The following blog entry is written from a defendant’s position as trial approaches. Reviewing this kind of briefing should help potential plaintiffs and clients better understand how parties present such issues to the court.
(Please note: the names and locations of all parties have been changed to protect the confidentiality of the participants in this medical malpractice/personal injury case and its proceedings.)
Additionally, it is well settled that:
California courts have incorporated the expert evidence requirement into their standard for summary judgment in medical malpractice cases. When a defendant moves for summary judgment and supports his motion with expert declarations that his conduct fell within the community standard of care, he is entitled to summary judgment unless the plaintiff comes forward with conflicting expert evidence. Munro v. Regents of the University of California, supra, 215 Cal.App.3d at pp. 984-985 (quoting Hutchinson v. United States (1988) 838 F.2nd 390.) [Emphasis added.]
Expert Review of the Instant Case Establishes that the Conduct of Dr. Lee Was Within the Community Standard of Care.
The instant case is a medical malpractice action involving allegations which are beyond a layman’s knowledge. Thus, under Landeros and Munro, whether or not the care ar d treatment rendered by Dr. Lee was within the standard of care is a matter exclusively with: In the province of expert testimony. Therefore, Dr. Lee supports his motion with an expert declaration from Robert White, M.D. establishing that the care and treatment rendered by him was within t he standard of care for a vascular surgeon.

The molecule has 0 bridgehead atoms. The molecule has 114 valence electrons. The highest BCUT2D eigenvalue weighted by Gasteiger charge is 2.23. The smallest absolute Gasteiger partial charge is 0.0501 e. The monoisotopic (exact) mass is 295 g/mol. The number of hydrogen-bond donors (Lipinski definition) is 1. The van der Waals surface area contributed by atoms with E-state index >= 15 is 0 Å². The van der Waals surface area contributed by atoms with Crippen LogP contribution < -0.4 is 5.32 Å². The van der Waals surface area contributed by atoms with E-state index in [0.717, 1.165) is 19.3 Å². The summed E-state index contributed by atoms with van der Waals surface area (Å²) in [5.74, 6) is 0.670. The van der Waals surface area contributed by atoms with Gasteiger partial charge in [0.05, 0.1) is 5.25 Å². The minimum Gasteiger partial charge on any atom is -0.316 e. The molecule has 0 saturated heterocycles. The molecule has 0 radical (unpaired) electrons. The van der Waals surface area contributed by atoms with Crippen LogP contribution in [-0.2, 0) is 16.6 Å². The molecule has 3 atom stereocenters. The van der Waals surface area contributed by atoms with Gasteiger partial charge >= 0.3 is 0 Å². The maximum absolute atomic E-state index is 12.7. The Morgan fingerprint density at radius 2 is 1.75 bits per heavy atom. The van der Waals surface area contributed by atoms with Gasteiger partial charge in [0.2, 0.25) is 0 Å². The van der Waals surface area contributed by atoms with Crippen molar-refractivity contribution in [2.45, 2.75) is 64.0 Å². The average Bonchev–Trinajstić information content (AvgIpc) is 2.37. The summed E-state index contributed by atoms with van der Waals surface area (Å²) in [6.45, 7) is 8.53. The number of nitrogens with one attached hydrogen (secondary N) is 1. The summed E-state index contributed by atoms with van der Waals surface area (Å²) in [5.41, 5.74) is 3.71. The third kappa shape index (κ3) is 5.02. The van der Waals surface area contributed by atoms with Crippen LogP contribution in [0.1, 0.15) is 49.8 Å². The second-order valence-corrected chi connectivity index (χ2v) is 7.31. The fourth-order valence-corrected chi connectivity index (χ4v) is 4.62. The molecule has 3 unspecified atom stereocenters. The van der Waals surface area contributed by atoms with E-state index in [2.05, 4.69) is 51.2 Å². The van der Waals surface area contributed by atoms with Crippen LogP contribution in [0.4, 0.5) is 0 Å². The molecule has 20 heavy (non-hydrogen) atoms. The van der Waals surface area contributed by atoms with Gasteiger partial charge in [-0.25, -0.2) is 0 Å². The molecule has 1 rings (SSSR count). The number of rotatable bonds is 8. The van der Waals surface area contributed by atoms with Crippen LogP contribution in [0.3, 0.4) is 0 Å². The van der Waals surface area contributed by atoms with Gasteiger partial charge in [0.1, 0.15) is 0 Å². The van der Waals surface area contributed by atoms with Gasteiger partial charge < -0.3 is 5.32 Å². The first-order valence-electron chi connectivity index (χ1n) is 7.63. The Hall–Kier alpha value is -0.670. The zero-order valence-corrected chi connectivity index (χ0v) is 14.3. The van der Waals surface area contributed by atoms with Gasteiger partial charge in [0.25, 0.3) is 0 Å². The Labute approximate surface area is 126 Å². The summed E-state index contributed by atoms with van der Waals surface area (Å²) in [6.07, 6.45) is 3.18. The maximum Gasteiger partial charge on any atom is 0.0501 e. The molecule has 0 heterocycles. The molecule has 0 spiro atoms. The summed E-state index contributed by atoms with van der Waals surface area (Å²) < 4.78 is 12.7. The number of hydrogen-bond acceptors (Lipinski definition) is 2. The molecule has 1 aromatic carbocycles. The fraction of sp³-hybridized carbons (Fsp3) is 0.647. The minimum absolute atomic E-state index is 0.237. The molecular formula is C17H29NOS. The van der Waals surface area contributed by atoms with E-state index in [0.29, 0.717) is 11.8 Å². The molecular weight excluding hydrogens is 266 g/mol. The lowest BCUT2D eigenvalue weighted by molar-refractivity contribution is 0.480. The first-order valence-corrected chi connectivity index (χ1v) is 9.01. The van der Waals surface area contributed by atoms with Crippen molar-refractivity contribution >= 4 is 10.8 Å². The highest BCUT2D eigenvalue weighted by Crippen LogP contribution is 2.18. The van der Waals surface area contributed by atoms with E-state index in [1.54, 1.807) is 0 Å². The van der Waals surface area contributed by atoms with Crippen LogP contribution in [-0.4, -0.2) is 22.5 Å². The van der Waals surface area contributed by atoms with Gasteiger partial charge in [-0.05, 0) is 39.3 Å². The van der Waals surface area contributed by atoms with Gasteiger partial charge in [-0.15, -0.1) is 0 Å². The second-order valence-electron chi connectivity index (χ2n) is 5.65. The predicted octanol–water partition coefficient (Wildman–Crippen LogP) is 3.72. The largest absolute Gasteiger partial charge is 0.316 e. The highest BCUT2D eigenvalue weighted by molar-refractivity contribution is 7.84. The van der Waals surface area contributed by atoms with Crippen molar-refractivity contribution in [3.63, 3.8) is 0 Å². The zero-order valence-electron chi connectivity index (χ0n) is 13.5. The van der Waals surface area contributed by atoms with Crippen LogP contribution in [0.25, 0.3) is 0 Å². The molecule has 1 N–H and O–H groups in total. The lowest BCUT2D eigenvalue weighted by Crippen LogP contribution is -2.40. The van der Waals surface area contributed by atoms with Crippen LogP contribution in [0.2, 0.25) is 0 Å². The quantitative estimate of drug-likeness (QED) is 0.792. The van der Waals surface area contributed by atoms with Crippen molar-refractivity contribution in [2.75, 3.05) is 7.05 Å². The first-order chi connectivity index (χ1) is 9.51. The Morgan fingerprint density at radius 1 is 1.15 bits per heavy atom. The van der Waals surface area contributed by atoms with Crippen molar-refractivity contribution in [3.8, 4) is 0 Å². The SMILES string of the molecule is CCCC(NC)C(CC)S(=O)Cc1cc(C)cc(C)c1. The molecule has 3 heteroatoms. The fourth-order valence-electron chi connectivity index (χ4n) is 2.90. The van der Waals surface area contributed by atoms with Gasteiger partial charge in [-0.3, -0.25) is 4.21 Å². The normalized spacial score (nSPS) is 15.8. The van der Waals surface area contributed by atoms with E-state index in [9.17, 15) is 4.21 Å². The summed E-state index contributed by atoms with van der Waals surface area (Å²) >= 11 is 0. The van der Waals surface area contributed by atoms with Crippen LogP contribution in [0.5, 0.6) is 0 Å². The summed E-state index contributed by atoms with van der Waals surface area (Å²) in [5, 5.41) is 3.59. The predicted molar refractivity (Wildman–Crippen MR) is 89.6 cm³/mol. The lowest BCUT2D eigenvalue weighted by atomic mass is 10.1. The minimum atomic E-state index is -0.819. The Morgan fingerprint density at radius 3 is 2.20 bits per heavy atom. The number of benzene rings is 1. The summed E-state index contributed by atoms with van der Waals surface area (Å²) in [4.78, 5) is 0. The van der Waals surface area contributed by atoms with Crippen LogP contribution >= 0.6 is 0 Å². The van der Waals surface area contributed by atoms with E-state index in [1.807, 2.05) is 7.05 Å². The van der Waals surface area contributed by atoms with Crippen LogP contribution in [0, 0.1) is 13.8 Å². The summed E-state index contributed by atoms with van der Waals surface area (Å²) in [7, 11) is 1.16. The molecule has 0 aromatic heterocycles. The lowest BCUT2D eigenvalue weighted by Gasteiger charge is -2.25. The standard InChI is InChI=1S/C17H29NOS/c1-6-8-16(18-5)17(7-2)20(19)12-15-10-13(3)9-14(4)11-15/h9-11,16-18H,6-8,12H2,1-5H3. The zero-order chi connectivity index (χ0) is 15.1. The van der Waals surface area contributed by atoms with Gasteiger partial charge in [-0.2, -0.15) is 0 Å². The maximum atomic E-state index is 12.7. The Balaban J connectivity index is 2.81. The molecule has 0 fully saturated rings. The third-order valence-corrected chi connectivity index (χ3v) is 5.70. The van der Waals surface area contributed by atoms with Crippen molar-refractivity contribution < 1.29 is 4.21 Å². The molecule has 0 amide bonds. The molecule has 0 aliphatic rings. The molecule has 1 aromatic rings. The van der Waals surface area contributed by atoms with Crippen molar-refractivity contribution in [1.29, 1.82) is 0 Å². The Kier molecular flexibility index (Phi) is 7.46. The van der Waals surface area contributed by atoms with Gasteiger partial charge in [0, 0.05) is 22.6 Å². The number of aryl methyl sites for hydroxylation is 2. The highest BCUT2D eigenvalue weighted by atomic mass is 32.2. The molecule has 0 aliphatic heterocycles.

As illustrated by his declaration submitted herewith, Dr. White is licensed to practice medicine in California and is board certified in surgery, thoracic surgery and vascular surgery. Thus, Dr. White is qualified to testify as to the standard of care applicable to a vascular surgeon, and compliance or non-compliance therewith by a vascular surgeon.
Based upon his background, training, and expertise in the field of vascular surgery, it is Dr. White’s opinion that the care and treatment rendered to Sean Black by Dr. Lee was within the appropriate standard of care for a vascular surgeon. Thus, there is no evidence to support plaintiffs’ cause of action against Dr. Lee for medical negligence.
Pursuant to Munro, Dr. Lee should be granted summary judgment as he supported his motion with an uncontradicted expert declaration establishing that the care and treatment provided to plaintiff fell within the community standard of care. Plaintiff cannot establish Dr. Lee’s breach of the standard of care. (See Part 8 of 8.)
For more information you are welcome to contact personal injury lawyer, Moseley Collins.